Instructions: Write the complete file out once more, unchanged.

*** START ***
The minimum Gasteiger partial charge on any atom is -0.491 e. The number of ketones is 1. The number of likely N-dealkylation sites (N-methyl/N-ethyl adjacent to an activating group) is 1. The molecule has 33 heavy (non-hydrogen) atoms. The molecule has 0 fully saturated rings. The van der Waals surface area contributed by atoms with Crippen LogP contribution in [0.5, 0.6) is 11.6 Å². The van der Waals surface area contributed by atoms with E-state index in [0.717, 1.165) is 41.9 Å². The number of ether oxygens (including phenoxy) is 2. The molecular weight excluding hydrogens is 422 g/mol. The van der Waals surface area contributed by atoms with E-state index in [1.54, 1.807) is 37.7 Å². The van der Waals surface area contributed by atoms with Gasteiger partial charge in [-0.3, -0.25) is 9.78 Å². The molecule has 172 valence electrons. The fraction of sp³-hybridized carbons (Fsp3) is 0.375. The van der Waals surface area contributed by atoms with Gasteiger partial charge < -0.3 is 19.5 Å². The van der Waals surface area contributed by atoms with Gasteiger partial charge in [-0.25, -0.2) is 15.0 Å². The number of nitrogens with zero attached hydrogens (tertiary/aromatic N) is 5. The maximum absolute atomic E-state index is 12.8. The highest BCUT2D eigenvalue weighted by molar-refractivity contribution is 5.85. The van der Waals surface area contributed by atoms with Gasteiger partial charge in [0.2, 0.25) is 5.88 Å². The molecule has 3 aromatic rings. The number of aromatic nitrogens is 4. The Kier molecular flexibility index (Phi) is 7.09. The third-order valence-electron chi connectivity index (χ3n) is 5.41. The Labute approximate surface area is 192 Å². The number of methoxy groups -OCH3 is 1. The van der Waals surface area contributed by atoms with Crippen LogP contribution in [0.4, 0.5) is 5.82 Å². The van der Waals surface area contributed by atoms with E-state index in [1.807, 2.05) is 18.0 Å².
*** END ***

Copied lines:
The minimum Gasteiger partial charge on any atom is -0.491 e. The number of ketones is 1. The number of likely N-dealkylation sites (N-methyl/N-ethyl adjacent to an activating group) is 1. The molecule has 33 heavy (non-hydrogen) atoms. The molecule has 0 fully saturated rings. The van der Waals surface area contributed by atoms with Crippen LogP contribution in [0.5, 0.6) is 11.6 Å². The van der Waals surface area contributed by atoms with E-state index in [0.717, 1.165) is 41.9 Å². The number of ether oxygens (including phenoxy) is 2. The molecular weight excluding hydrogens is 422 g/mol. The van der Waals surface area contributed by atoms with E-state index in [1.54, 1.807) is 37.7 Å². The van der Waals surface area contributed by atoms with Gasteiger partial charge in [-0.3, -0.25) is 9.78 Å². The molecule has 172 valence electrons. The fraction of sp³-hybridized carbons (Fsp3) is 0.375. The van der Waals surface area contributed by atoms with Gasteiger partial charge < -0.3 is 19.5 Å². The van der Waals surface area contributed by atoms with Gasteiger partial charge in [-0.25, -0.2) is 15.0 Å². The number of nitrogens with zero attached hydrogens (tertiary/aromatic N) is 5. The maximum absolute atomic E-state index is 12.8. The highest BCUT2D eigenvalue weighted by molar-refractivity contribution is 5.85. The van der Waals surface area contributed by atoms with Gasteiger partial charge in [0.2, 0.25) is 5.88 Å². The molecule has 3 aromatic rings. The number of aromatic nitrogens is 4. The Kier molecular flexibility index (Phi) is 7.09. The third-order valence-electron chi connectivity index (χ3n) is 5.41. The Labute approximate surface area is 192 Å². The number of methoxy groups -OCH3 is 1. The van der Waals surface area contributed by atoms with Crippen LogP contribution in [0.4, 0.5) is 5.82 Å². The van der Waals surface area contributed by atoms with E-state index in [1.807, 2.05) is 18.0 Å².